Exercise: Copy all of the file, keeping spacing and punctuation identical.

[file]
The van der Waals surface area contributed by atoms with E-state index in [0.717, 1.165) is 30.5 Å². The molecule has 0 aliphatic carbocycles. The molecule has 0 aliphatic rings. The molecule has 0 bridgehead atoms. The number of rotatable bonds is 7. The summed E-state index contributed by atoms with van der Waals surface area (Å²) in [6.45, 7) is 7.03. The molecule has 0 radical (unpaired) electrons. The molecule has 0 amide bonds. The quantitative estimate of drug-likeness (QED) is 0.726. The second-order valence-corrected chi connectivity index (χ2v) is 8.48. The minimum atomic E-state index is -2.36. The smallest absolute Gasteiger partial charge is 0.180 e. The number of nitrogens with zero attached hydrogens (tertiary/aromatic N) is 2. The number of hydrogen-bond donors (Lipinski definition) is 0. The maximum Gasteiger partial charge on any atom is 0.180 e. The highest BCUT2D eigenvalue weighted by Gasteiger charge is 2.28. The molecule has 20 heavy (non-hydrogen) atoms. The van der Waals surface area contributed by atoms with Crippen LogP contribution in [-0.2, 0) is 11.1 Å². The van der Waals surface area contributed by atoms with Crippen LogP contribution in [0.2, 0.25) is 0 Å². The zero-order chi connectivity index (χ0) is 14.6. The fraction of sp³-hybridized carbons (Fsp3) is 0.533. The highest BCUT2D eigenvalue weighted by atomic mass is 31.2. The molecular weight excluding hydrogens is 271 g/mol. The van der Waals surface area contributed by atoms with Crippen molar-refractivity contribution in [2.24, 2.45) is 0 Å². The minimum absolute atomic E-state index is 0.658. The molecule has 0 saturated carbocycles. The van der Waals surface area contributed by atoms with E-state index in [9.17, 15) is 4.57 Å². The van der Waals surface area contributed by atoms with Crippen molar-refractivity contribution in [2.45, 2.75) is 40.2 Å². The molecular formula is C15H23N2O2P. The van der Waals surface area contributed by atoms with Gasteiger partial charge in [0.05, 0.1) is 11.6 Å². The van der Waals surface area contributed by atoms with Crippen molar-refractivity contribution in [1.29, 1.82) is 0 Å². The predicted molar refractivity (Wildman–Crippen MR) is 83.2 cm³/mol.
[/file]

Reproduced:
The van der Waals surface area contributed by atoms with E-state index in [0.717, 1.165) is 30.5 Å². The molecule has 0 aliphatic carbocycles. The molecule has 0 aliphatic rings. The molecule has 0 bridgehead atoms. The number of rotatable bonds is 7. The summed E-state index contributed by atoms with van der Waals surface area (Å²) in [6.45, 7) is 7.03. The molecule has 0 radical (unpaired) electrons. The molecule has 0 amide bonds. The quantitative estimate of drug-likeness (QED) is 0.726. The second-order valence-corrected chi connectivity index (χ2v) is 8.48. The minimum atomic E-state index is -2.36. The smallest absolute Gasteiger partial charge is 0.180 e. The number of nitrogens with zero attached hydrogens (tertiary/aromatic N) is 2. The number of hydrogen-bond donors (Lipinski definition) is 0. The maximum Gasteiger partial charge on any atom is 0.180 e. The highest BCUT2D eigenvalue weighted by Gasteiger charge is 2.28. The molecule has 20 heavy (non-hydrogen) atoms. The van der Waals surface area contributed by atoms with Crippen LogP contribution in [-0.2, 0) is 11.1 Å². The van der Waals surface area contributed by atoms with Crippen LogP contribution in [0.2, 0.25) is 0 Å². The zero-order chi connectivity index (χ0) is 14.6. The fraction of sp³-hybridized carbons (Fsp3) is 0.533. The highest BCUT2D eigenvalue weighted by atomic mass is 31.2. The molecular weight excluding hydrogens is 271 g/mol. The van der Waals surface area contributed by atoms with Crippen molar-refractivity contribution in [2.24, 2.45) is 0 Å². The minimum absolute atomic E-state index is 0.658. The molecule has 0 saturated carbocycles. The van der Waals surface area contributed by atoms with E-state index in [9.17, 15) is 4.57 Å². The van der Waals surface area contributed by atoms with Crippen molar-refractivity contribution in [2.45, 2.75) is 40.2 Å². The molecular formula is C15H23N2O2P. The van der Waals surface area contributed by atoms with Gasteiger partial charge in [0.05, 0.1) is 11.6 Å². The van der Waals surface area contributed by atoms with Crippen molar-refractivity contribution in [1.29, 1.82) is 0 Å². The predicted molar refractivity (Wildman–Crippen MR) is 83.2 cm³/mol.